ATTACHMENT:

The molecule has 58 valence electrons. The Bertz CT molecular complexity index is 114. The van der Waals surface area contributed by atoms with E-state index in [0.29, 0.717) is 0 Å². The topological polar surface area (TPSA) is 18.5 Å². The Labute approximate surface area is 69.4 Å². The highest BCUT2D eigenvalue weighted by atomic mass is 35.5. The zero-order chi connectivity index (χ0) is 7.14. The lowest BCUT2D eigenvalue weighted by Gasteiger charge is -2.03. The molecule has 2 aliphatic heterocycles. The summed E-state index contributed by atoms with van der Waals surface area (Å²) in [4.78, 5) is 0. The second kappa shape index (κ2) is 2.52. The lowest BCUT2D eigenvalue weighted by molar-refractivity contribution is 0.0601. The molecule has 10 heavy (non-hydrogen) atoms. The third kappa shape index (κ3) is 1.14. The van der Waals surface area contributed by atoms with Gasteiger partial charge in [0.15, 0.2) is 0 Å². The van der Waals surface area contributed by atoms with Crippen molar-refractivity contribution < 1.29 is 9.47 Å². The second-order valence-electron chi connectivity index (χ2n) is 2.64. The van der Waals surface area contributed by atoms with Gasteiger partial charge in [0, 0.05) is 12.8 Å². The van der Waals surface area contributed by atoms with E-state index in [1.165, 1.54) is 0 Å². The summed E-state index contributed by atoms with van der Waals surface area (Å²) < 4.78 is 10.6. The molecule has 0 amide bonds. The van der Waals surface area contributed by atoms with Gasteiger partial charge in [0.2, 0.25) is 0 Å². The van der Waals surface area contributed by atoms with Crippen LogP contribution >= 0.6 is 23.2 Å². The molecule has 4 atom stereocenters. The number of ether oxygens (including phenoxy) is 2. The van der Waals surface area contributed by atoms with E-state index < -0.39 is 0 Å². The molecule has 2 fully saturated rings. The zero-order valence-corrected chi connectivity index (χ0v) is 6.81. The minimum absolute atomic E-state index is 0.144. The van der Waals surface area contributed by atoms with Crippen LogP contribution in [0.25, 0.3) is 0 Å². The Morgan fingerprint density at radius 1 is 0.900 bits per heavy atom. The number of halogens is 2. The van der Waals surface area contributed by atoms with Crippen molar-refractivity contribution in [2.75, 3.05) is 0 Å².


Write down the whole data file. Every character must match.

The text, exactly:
The molecule has 58 valence electrons. The Bertz CT molecular complexity index is 114. The van der Waals surface area contributed by atoms with E-state index in [0.29, 0.717) is 0 Å². The topological polar surface area (TPSA) is 18.5 Å². The Labute approximate surface area is 69.4 Å². The highest BCUT2D eigenvalue weighted by atomic mass is 35.5. The zero-order chi connectivity index (χ0) is 7.14. The lowest BCUT2D eigenvalue weighted by Gasteiger charge is -2.03. The molecule has 2 aliphatic heterocycles. The summed E-state index contributed by atoms with van der Waals surface area (Å²) in [4.78, 5) is 0. The second kappa shape index (κ2) is 2.52. The lowest BCUT2D eigenvalue weighted by molar-refractivity contribution is 0.0601. The molecule has 10 heavy (non-hydrogen) atoms. The third kappa shape index (κ3) is 1.14. The van der Waals surface area contributed by atoms with Gasteiger partial charge in [0.15, 0.2) is 0 Å². The van der Waals surface area contributed by atoms with Crippen molar-refractivity contribution < 1.29 is 9.47 Å². The second-order valence-electron chi connectivity index (χ2n) is 2.64. The van der Waals surface area contributed by atoms with Gasteiger partial charge in [0, 0.05) is 12.8 Å². The van der Waals surface area contributed by atoms with E-state index in [1.165, 1.54) is 0 Å². The summed E-state index contributed by atoms with van der Waals surface area (Å²) < 4.78 is 10.6. The molecule has 0 amide bonds. The van der Waals surface area contributed by atoms with Gasteiger partial charge in [0.2, 0.25) is 0 Å². The van der Waals surface area contributed by atoms with Crippen LogP contribution >= 0.6 is 23.2 Å². The molecule has 4 atom stereocenters. The number of ether oxygens (including phenoxy) is 2. The van der Waals surface area contributed by atoms with E-state index < -0.39 is 0 Å². The molecule has 2 fully saturated rings. The zero-order valence-corrected chi connectivity index (χ0v) is 6.81. The minimum absolute atomic E-state index is 0.144. The van der Waals surface area contributed by atoms with Crippen LogP contribution in [0.25, 0.3) is 0 Å². The Morgan fingerprint density at radius 1 is 0.900 bits per heavy atom. The number of halogens is 2. The van der Waals surface area contributed by atoms with Crippen molar-refractivity contribution in [2.75, 3.05) is 0 Å².